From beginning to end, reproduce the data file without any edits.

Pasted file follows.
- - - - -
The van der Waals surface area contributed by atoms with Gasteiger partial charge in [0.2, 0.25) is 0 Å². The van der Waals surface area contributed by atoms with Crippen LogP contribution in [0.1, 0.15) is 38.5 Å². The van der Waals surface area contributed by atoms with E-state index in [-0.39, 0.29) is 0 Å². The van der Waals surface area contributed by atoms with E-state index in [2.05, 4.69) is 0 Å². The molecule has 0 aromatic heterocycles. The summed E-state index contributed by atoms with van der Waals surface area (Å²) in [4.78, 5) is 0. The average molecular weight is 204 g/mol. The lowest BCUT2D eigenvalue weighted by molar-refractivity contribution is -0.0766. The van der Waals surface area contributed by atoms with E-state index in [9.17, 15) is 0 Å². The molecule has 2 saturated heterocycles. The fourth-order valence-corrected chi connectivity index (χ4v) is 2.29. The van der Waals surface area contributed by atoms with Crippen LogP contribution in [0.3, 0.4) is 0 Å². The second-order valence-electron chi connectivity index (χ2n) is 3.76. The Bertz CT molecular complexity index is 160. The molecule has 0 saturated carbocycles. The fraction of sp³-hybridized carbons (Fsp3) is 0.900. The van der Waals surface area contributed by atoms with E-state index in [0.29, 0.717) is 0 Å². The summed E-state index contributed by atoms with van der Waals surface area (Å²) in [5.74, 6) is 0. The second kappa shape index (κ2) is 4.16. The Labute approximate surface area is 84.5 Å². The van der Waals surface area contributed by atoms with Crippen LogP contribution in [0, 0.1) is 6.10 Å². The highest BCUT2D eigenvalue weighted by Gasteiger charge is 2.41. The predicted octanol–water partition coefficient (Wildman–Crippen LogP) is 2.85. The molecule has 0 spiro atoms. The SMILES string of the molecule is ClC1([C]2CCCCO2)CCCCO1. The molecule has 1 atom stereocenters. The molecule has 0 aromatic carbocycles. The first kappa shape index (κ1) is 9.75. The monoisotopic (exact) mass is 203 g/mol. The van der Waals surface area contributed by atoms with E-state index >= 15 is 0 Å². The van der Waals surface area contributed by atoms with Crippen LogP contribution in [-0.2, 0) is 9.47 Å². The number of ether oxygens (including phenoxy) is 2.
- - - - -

The van der Waals surface area contributed by atoms with Gasteiger partial charge in [0.2, 0.25) is 0 Å². The van der Waals surface area contributed by atoms with Crippen LogP contribution in [0.1, 0.15) is 38.5 Å². The van der Waals surface area contributed by atoms with E-state index in [-0.39, 0.29) is 0 Å². The van der Waals surface area contributed by atoms with E-state index in [2.05, 4.69) is 0 Å². The molecule has 0 aromatic heterocycles. The summed E-state index contributed by atoms with van der Waals surface area (Å²) in [4.78, 5) is 0. The average molecular weight is 204 g/mol. The lowest BCUT2D eigenvalue weighted by molar-refractivity contribution is -0.0766. The van der Waals surface area contributed by atoms with E-state index in [9.17, 15) is 0 Å². The molecule has 2 saturated heterocycles. The fourth-order valence-corrected chi connectivity index (χ4v) is 2.29. The van der Waals surface area contributed by atoms with Crippen LogP contribution in [0.3, 0.4) is 0 Å². The second-order valence-electron chi connectivity index (χ2n) is 3.76. The Bertz CT molecular complexity index is 160. The molecule has 0 saturated carbocycles. The fraction of sp³-hybridized carbons (Fsp3) is 0.900. The van der Waals surface area contributed by atoms with E-state index in [0.29, 0.717) is 0 Å². The summed E-state index contributed by atoms with van der Waals surface area (Å²) in [5.74, 6) is 0. The second kappa shape index (κ2) is 4.16. The Labute approximate surface area is 84.5 Å². The van der Waals surface area contributed by atoms with Crippen LogP contribution in [0, 0.1) is 6.10 Å². The highest BCUT2D eigenvalue weighted by Gasteiger charge is 2.41. The predicted octanol–water partition coefficient (Wildman–Crippen LogP) is 2.85. The molecule has 0 spiro atoms. The SMILES string of the molecule is ClC1([C]2CCCCO2)CCCCO1. The molecule has 1 atom stereocenters. The molecule has 0 aromatic carbocycles. The first kappa shape index (κ1) is 9.75. The monoisotopic (exact) mass is 203 g/mol. The van der Waals surface area contributed by atoms with E-state index >= 15 is 0 Å². The van der Waals surface area contributed by atoms with Crippen LogP contribution in [-0.2, 0) is 9.47 Å². The number of ether oxygens (including phenoxy) is 2.